Ghostbusters is a fun movie. It starts out really hard, and then softens up a little. The jokes are not insane, they are subtle at times, they are fun too. This is not the 1980s, and the pacing of this movie shows it. Things go by a little faster. The cinematography wasn’t terrible, the story wasn’t insane, but rather in line with a lot of the elements that you would expect from the series.

The acting was not bad, the movie heralded some good, overall moments. I didn’t hate anything I saw in this movie, and at times, I wanted to join in on throwing tomatoes. Instead, the plot of a few scientifically driven women to capture paranormal activity was done well. From the opening to the finale, I had a good amount of fun with Ghostbusters. I didn’t take it too seriously, and I viewed it with an open mind.

I am older than most of the idiots that are talking bad about this movie. I loved this. I really wished I had a daughter to share the amount of empowerment showcased in this movie. The standout for me was the interaction between the women. There’s a lot of little things, from hand gestures, to looks, to smiles, that make this movie fun. The plot is simple. Someone’s trying to open up portals to ghosts and become a super power. It’s up to these women to stop it. The movie then moves forward into a hero’s story with this team getting through some great visual effects, and some fun musical cues.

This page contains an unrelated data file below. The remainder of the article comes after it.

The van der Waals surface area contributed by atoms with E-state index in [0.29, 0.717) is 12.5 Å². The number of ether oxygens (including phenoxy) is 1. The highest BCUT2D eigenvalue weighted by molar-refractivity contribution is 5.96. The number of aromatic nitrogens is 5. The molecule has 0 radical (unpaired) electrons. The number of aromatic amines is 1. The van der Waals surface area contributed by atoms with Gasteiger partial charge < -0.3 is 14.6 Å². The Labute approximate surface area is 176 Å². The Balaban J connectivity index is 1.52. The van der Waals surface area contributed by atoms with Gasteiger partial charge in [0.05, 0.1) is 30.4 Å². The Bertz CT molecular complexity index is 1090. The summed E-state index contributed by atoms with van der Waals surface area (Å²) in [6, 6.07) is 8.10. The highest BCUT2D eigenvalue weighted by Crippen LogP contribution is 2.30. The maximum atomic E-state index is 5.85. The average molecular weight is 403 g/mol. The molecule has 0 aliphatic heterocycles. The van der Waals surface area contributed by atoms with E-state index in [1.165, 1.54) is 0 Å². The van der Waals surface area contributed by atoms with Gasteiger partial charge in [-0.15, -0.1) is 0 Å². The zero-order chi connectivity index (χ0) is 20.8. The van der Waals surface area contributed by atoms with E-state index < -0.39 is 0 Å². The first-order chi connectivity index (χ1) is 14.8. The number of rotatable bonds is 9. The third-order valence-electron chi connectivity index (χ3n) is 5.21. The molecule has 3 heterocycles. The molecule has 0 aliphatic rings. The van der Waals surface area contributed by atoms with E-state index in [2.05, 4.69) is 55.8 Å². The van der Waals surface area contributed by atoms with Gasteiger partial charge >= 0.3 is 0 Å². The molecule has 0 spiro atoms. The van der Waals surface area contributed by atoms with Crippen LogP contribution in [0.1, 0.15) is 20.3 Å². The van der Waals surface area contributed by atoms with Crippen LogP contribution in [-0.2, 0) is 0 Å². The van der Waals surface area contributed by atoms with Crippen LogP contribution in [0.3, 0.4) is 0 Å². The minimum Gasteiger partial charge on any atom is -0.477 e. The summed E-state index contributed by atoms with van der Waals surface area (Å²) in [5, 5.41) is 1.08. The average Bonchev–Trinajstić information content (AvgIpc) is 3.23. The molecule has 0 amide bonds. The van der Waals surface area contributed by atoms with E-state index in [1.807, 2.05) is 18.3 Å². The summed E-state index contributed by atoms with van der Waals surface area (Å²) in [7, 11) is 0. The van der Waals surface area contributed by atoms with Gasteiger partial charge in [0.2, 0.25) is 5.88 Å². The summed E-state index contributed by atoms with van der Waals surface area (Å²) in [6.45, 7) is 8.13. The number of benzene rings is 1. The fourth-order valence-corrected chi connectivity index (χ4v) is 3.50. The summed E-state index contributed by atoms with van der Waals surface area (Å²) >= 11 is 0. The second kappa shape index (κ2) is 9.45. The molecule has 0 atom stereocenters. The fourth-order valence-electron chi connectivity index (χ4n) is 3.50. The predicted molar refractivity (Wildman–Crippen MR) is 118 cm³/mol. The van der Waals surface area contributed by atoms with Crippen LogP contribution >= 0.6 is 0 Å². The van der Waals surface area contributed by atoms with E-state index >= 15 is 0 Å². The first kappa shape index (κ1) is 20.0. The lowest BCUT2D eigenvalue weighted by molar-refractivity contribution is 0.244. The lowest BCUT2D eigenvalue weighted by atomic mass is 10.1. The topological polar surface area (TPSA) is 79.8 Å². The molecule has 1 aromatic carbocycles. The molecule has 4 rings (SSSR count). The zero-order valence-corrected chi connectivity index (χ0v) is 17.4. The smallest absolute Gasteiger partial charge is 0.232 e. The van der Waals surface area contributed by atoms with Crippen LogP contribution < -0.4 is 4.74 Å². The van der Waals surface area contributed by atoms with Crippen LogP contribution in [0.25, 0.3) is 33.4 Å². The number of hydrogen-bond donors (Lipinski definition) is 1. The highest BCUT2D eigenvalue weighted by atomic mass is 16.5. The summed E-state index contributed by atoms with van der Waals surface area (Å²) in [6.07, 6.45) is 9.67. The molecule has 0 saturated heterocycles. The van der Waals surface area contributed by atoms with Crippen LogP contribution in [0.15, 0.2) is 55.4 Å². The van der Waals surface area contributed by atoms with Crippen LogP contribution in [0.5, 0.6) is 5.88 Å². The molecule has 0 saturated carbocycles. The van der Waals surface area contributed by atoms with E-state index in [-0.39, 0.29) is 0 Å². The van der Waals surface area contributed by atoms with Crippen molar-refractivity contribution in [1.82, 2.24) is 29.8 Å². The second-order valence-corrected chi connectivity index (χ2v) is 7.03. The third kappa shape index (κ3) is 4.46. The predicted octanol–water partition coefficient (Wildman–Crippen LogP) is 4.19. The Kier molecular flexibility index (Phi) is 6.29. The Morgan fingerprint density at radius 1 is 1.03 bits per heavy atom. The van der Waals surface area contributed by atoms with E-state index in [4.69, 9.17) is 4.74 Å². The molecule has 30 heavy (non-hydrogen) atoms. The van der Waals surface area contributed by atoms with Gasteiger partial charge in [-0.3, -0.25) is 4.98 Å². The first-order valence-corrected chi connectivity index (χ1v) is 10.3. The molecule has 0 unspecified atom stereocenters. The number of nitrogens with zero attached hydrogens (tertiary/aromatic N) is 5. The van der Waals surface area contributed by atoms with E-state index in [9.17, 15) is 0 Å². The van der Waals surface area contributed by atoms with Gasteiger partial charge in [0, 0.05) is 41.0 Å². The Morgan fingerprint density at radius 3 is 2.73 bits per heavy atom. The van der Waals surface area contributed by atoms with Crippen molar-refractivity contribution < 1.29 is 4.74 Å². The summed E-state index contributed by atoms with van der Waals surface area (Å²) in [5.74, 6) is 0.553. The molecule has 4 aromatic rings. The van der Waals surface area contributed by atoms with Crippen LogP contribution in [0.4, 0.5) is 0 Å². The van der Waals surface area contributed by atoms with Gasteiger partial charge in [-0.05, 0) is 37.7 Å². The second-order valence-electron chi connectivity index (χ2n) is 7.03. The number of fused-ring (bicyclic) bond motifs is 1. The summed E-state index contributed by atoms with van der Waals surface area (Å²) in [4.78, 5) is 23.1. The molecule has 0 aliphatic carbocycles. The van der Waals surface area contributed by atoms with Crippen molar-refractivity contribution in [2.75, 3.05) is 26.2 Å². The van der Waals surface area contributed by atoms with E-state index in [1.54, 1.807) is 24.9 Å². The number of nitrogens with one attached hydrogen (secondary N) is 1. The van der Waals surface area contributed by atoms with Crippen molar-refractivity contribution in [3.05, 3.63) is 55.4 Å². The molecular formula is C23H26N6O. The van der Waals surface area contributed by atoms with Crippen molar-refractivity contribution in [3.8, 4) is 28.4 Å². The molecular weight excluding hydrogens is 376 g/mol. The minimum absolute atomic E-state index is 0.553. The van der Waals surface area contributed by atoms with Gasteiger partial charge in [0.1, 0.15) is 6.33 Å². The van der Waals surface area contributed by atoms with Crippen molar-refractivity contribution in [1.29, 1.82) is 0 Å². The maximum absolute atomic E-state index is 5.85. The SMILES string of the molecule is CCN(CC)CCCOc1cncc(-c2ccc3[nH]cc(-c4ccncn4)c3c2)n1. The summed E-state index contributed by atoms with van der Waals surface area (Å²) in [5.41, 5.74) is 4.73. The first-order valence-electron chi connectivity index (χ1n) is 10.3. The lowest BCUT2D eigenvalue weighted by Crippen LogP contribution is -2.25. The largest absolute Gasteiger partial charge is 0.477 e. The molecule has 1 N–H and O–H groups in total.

There’s a lot of cameos that you may not realize, and some that are absolutely obvious. Overall, Ghostbusters didn’t deserve the hate. Not even from the Angry Video Game Nerd, which has let the money go to his head. Must be nice to be rich. I’m not. I loved this movie, and am still impressed with some of the set designs and notes that made it into this movie. Look, if you love movies, you will love this. It’s a popcorn flick, simple as that. It’s not meant to be Oscar Award Winning cinema, and it never feels that way. So there you have it, go see it, disagree with me, and review it for yourself. Don’t let idiots sway you, this is a fun romp.

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Monday, July 11, 2016

Nailbiter Volume 1: There Will Be Blood Horror Comic Book Review


I have been on a little break from viewing horror movies, simply because I have reached horror review number 890 with that last opus. So today, I wanted to talk about a book that I recently picked up and read. It’s a graphic novel volume of the first few comics from the Nailbiter series. I had nothing to really consider about this option, other than the cover. They say you shouldn’t judge a book by the cover, but I say, you should always do so! Judge it, and read it!

Nailbiter is written and illustrated by Joshua Williamson, Adam Guzowski, and Mike Henderson. These guys have created one well of a story, and it is not too unlike what made “True Detective” such an epic first season run.

The story of Nailbiter follows an NSA agent, and local sheriff in Buckaroo, Oregon. This city is famous for producing the 16 serial killers, all of which are absolutely insane, and horrific. Why this town? Why now? Well, a fire, a murder, and a lot more mystery starts to unravel in the pages of this horror comic series, and it holds you tight, until you absolutely buckle.